Day 47 – The Fruit Bowl and Vegetable Soup

Like many parents, we began to focus more on healthy eating after the birth of our first child. Unfortunately, at the same time we noticed that junk food played a role (sometimes the primary role) in many of the board books and story books we found to read together, and we became interested in finding books that would help to normalize the idea of eating fresh, healthy foods like fruits and vegetables. Tonight’s book was one we discovered back then and have kept in our collection ever since.

“The Fruit Bowl/Vegetable Soup” by Dianne Warren and Susan Smith Jonesfruit bowl is a two-for-one collection of short poems about fruits and vegetables. I say two-for-one because it really is two books bound together in one volume; “The Fruit Bowl” begins on one side and ends near the middle of the book – at which point you can flip the book around and read “Vegetable Soup” from the other side back toward the middle as well. Both collections of poems are alphabetized – “Vegetable Soup” actually walks through the entire alphabet – and the poems are frequently filled with alliteration (which can be helpful for beginning readers as well).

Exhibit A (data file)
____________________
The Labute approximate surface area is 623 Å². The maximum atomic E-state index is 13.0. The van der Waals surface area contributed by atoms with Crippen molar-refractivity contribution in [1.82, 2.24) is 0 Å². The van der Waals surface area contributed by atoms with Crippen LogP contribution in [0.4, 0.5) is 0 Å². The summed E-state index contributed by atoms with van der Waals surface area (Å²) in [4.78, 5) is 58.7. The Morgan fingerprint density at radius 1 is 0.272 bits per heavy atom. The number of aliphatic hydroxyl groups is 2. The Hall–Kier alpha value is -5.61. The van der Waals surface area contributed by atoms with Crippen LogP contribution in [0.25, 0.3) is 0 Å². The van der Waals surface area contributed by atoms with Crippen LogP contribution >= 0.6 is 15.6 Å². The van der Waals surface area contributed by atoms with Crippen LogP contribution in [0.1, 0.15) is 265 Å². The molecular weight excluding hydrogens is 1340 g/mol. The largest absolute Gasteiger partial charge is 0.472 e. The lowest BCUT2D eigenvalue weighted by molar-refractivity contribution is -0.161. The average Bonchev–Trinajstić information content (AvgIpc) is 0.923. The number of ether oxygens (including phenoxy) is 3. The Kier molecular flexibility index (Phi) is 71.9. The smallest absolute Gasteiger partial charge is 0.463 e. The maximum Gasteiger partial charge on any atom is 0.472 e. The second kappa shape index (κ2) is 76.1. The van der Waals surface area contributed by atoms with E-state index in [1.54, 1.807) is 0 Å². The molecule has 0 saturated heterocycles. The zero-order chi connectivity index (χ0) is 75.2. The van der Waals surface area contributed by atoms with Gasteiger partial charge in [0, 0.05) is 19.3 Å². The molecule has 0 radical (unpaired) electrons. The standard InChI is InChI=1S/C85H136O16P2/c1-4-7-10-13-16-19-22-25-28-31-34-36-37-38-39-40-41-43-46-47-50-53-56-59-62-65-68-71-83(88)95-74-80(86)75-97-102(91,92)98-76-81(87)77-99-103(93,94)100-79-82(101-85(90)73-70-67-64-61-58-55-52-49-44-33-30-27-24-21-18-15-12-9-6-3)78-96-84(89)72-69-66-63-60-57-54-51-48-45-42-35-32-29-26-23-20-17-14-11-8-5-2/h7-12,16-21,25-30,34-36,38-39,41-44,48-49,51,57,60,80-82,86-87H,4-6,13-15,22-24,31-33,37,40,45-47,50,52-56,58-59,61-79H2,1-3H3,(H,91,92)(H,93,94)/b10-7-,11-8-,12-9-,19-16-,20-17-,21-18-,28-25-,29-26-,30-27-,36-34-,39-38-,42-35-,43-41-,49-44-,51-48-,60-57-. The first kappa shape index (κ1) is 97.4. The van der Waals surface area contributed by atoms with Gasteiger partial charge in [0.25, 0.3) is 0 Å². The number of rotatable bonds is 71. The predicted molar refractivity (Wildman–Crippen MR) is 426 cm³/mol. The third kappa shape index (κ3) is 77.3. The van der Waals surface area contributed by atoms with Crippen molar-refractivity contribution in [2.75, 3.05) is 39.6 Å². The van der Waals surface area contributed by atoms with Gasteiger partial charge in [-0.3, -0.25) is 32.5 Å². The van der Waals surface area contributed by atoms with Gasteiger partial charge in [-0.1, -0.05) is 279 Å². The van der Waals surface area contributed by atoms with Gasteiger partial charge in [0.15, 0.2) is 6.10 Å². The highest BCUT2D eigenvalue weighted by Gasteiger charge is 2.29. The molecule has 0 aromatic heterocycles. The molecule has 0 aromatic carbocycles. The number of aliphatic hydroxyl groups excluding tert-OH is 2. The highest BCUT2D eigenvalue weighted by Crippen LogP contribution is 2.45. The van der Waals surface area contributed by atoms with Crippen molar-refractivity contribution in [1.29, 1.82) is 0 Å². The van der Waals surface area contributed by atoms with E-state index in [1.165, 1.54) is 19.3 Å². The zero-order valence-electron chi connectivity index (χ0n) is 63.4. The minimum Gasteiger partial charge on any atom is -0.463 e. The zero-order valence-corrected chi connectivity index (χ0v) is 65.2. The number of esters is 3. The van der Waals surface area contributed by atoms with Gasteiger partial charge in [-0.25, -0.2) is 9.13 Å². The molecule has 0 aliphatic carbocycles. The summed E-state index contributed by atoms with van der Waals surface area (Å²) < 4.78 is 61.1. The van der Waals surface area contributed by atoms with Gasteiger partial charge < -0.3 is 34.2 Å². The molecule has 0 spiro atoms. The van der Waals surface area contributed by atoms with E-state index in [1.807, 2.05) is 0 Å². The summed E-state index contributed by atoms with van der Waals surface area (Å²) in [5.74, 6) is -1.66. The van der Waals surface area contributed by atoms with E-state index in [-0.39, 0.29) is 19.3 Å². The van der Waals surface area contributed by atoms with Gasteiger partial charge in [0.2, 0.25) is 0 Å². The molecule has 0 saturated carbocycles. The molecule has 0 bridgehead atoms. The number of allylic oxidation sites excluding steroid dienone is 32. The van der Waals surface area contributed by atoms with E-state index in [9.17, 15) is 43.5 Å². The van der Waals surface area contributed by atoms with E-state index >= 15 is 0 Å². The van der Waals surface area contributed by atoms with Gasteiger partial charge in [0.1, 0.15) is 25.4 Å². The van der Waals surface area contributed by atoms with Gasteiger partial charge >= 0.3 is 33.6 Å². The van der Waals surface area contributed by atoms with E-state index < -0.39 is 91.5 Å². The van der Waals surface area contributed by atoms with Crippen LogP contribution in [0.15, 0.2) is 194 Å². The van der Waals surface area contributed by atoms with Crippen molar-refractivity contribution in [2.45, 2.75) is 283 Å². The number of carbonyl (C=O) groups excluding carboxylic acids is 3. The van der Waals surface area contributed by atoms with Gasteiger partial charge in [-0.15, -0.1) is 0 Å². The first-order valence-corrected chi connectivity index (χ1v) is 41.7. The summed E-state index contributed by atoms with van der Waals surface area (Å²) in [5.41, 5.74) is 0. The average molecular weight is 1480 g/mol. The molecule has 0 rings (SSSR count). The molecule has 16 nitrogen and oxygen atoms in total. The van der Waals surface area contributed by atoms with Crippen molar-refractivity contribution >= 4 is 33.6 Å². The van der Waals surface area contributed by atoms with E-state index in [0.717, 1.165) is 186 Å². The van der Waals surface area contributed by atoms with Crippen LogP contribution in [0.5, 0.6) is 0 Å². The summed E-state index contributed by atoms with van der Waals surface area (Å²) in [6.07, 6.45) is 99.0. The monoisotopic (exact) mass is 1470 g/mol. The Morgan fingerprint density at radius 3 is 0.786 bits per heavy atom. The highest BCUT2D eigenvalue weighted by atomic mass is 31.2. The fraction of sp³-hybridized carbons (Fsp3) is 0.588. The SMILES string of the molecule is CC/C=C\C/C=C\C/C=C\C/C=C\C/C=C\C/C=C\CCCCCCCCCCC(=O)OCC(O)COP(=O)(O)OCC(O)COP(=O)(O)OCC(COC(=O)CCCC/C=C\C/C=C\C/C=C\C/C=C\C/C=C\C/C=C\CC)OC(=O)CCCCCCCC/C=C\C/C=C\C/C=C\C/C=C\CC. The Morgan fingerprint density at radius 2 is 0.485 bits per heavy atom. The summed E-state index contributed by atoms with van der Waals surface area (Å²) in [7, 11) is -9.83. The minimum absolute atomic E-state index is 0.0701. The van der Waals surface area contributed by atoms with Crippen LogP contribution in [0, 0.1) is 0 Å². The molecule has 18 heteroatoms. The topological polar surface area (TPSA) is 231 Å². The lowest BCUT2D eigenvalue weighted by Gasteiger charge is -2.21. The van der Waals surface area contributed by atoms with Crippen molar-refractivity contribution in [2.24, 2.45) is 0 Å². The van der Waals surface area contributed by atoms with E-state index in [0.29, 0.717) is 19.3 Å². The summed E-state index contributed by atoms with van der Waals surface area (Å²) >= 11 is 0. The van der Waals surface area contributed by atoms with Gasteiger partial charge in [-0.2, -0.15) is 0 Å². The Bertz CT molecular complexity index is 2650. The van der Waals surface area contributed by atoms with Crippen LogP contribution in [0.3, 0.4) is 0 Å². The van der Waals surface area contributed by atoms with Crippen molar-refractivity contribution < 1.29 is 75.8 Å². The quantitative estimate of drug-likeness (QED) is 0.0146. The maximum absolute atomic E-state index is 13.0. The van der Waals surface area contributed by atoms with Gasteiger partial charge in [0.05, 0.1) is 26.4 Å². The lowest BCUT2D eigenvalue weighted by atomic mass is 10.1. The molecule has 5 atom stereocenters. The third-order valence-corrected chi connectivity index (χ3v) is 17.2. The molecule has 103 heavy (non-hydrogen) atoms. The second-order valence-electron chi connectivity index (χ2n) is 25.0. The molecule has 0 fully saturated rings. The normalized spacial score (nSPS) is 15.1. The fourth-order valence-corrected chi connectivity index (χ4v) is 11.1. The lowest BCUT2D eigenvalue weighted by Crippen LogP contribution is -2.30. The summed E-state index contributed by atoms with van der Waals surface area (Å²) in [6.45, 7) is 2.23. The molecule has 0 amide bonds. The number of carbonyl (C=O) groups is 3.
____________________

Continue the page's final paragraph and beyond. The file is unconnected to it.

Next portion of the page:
What we particularly like about this book is that it is a simple introduction to all kinds of fresh fruits and vegetables in a format that is attractive to young children. It is not preachy, nor does it push or denigrate any particular dietary choice. I also recommend perusing the “To The Reader” page in the middle of the book before reading aloud. In this section, the authors provide some insight into the time and care they took putting this book together – time and care intended to help make the book more interactive. They suggest opportunities for discussion (e.g., “Broccoli begins with “B”, can you think of any other fruits or vegetables that begin with “B”?, or “How many peas can we count in this pod?”), and point out the extra details provided in the illustrations on each page (e.g., the pictures in the margins of “The Fruit Bowl” show the growth cycle for the fruit in question).

I will admit that the illustrations on the cover of the book don’t look quite as polished as some children’s fare, but the drawings and poems in the book caught the attention of our youngest, and we think it is a worthy addition to our 365 storybook reading list.

Disclaimer: please note that, the importance of healthy eating notwithstanding, we do have plans to enjoy Chocolate Mint Day to its fullest this Friday. We hope you do too.


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